Some differences will relate directly to your education. In many African countries, standardized entry tests at specific grade levels are the norm, and it makes for a competitive atmosphere among students. Emmanuel sees the benefits of North America's looser educational philosophy. "I really think here, every student is left to find out what they are good at," he says.

Researching and writing essays, with citations in the correct format, was a new skill that Emmanuel Mabe had to learn. "I think, when I was in Kenya, the only essays I wrote were in studying the English language," he notes.

Classroom dynamics can be another source of potential confusion for students from the African continent. Working in groups, Emmanuel learned that he had to speak up, and that other students wouldn't hesitate to counter his or anyone's ideas. To Emmanuel, the friction from other students seemed almost aggressive. "Be prepared. Challenge what somebody else asserts," he advises.

"Over here, they definitely appreciate you making comments more," agrees Moroti. "You do have to speak up."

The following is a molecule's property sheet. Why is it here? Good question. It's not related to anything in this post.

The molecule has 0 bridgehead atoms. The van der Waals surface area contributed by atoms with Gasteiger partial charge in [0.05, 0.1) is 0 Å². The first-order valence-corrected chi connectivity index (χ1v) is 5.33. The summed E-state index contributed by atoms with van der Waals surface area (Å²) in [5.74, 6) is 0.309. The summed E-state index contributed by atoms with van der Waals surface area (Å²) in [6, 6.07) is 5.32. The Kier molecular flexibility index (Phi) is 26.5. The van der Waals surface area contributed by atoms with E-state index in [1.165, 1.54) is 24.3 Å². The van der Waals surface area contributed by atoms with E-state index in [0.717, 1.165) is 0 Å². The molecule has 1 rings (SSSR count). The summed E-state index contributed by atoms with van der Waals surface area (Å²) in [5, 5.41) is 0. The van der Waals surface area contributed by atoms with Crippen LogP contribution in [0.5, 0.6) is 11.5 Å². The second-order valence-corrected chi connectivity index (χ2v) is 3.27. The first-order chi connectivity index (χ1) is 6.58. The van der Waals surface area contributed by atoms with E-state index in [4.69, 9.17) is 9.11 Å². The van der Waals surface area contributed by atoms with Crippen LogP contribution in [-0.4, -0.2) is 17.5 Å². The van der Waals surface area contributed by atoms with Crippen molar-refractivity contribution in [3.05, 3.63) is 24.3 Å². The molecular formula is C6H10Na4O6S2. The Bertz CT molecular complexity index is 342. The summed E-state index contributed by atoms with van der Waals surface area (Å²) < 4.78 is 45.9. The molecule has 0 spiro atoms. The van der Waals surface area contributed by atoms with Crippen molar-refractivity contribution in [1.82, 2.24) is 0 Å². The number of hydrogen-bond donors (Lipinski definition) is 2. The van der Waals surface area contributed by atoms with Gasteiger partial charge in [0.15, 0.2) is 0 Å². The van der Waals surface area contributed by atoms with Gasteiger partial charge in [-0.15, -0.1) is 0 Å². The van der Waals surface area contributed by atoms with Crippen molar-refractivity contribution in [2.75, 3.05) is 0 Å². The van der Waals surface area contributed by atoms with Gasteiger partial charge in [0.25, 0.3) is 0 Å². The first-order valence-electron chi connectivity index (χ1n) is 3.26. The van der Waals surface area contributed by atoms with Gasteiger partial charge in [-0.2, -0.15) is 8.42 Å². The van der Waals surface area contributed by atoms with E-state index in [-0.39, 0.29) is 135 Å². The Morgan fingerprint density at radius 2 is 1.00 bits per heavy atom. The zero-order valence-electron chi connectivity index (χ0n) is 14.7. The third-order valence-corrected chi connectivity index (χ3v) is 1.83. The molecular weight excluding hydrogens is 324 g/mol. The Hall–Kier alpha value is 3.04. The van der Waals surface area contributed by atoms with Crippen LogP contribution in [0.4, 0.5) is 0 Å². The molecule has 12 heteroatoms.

The Weather

North America is a large continent, with many different geographical regions, and that means a lot of variation in the one thing that will affect all students from the African continent—the weather. "I think that's what everyone talks about," Moroti says. Even in Florida, in the southern United States, there are surprises for those used to the reliable warmth of tropical climates. "It gets cold really quick," he says. "It makes no sense. You have to get used to getting up and looking at your phone to find out what the weather is like."

Remember to bring warm clothes, and get started early.